Finally, the absconding act itself does not constitute a misrepresentation (18 USC § 1001). The marshal of the court, however, could certainly ask the clerks if they engaged in leaks. If either of them is found to have falsely denied involvement, a charge under Section 1001 could be brought.
This, however, is far from the end of the conversation.
Corruptly influencing official proceedings
Enacted with the Sarbanes-Oxley Act of 2002, 18 USC § 1512(c)(2) makes it a crime to, among other things, corruptly influence “official process.” Issuance of notice is certainly part of due process and, on the evidence, it is foreseeable that a clerk might seek to bribe (i.e. wrongly, as in United States vs. Nordean) influencing a proceeding by, for example, altering the outcome of the judges’ vote or the scope of the court’s decision, through outside pressure, threats, intimidation or otherwise.
Theft of government property
The taking of judges’ confidential work product may also involve 18 USC § 641, because, broadly described, it is the theft of government “property.” Perhaps the clerk “stole” the paper (“valuable object”) on which the decision was printed. If, as is likely, the value of the thing stolen is less than $1,000, however, we are in tort territory.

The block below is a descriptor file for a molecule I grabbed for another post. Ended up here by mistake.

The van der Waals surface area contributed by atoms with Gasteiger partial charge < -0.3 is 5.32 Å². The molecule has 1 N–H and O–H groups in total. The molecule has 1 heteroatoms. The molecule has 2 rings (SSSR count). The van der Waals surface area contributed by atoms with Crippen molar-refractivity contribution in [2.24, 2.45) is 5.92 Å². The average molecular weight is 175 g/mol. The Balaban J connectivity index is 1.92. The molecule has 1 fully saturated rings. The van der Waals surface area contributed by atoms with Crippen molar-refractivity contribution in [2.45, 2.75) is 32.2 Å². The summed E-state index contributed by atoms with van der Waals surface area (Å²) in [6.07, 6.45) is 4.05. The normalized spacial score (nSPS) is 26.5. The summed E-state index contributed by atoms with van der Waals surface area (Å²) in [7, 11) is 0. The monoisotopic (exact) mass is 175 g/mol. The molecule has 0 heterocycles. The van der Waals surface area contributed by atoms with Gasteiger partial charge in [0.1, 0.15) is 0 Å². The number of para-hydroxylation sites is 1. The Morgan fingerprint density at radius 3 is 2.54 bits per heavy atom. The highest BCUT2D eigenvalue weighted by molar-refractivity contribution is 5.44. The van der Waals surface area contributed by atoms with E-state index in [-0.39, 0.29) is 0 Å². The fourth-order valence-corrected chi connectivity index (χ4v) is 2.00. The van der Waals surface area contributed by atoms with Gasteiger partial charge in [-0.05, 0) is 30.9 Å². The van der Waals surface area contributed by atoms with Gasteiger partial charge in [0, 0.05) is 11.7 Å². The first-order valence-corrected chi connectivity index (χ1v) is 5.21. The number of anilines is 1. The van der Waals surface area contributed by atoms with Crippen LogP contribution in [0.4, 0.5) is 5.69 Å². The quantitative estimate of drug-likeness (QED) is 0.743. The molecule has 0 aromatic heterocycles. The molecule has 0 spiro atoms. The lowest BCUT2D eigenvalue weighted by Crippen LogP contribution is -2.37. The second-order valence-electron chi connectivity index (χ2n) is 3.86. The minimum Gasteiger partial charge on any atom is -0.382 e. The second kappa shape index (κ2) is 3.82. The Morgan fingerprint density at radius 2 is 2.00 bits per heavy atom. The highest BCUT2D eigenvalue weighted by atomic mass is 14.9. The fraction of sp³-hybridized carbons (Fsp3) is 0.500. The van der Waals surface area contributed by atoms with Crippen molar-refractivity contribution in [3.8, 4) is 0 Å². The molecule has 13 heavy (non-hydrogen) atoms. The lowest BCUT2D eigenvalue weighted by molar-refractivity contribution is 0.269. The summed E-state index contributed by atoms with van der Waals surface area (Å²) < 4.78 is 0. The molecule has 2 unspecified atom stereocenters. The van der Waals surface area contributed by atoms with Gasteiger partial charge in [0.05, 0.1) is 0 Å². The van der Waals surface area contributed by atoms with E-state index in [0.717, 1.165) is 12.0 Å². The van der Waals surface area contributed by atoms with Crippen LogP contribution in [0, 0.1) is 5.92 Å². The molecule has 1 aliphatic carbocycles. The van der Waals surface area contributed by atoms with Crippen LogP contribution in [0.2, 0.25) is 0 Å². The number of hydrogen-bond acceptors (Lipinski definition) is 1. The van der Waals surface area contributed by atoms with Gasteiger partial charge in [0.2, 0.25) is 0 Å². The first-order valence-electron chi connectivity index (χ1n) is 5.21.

The more fundamental question, characterized by a current split in the circuit, is whether confidential “information” can be considered a “thing of value”. As the United States Court of Appeals for the Second Circuit said more than 40 years ago, the government has a “property right to some of its private records which it can protect by law as a thing of value”.
It’s hard to disagree. After all, federal courts adjudicate matters of enormous economic, social, and legal importance (and value). Prior notification of a court decision creating or removing a claimed right or privilege (or ruling in favor of one litigant or another in a commercial dispute) would seem particularly “valuable”. (See also United States vs. Middendorf — intangible confidential information is “property”. »
Disclosure of Confidential Information
Disclosure of confidential forensic information might also fit well within the parameters of the oft-overlooked tort law, 18 USC § 1905 (prohibiting “disclosure of confidential information generally”). Court officers are federal civil servants, the information they obtain is “confidential”, it reaches them “during [their] employment”, and the disclosure is not “authorized by law”. (United States vs. Wallington—WE Customs service employee perform unauthorized background checks for a friend; Confidential Information need not originate from, or be generated by, a private party.)
While it is true that the only prosecutions under Section 1905 have thus far been brought against employees of the executive branch, this part of legal historiography offers little protection to employees of the judiciary or legislature. After all, the text applies to any “officer or employee of the United States”, which includes, but is not limited to, any “department or agency thereof”.